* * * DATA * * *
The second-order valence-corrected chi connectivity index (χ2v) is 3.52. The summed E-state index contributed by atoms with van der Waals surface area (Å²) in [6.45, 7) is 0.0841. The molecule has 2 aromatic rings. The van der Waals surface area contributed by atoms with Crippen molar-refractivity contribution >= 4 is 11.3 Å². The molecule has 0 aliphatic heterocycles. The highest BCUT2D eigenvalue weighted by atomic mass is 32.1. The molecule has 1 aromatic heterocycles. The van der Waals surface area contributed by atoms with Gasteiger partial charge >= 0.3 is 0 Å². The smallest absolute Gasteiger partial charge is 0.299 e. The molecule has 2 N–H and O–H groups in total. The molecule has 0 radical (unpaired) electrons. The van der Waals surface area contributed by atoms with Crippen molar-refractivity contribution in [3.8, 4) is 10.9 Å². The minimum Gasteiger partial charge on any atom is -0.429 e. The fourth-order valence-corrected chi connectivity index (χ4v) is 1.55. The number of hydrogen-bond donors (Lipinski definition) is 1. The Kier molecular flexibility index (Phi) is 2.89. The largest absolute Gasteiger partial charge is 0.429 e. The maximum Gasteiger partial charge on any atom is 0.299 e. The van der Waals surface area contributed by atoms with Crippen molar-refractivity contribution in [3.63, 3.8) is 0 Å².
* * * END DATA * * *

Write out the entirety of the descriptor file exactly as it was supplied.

The second-order valence-corrected chi connectivity index (χ2v) is 3.52. The summed E-state index contributed by atoms with van der Waals surface area (Å²) in [6.45, 7) is 0.0841. The molecule has 2 aromatic rings. The van der Waals surface area contributed by atoms with Crippen molar-refractivity contribution >= 4 is 11.3 Å². The molecule has 0 aliphatic heterocycles. The highest BCUT2D eigenvalue weighted by atomic mass is 32.1. The molecule has 1 aromatic heterocycles. The van der Waals surface area contributed by atoms with Gasteiger partial charge >= 0.3 is 0 Å². The smallest absolute Gasteiger partial charge is 0.299 e. The molecule has 2 N–H and O–H groups in total. The molecule has 0 radical (unpaired) electrons. The van der Waals surface area contributed by atoms with Crippen molar-refractivity contribution in [3.8, 4) is 10.9 Å². The minimum Gasteiger partial charge on any atom is -0.429 e. The fourth-order valence-corrected chi connectivity index (χ4v) is 1.55. The number of hydrogen-bond donors (Lipinski definition) is 1. The Kier molecular flexibility index (Phi) is 2.89. The largest absolute Gasteiger partial charge is 0.429 e. The maximum Gasteiger partial charge on any atom is 0.299 e. The van der Waals surface area contributed by atoms with Crippen molar-refractivity contribution in [3.63, 3.8) is 0 Å².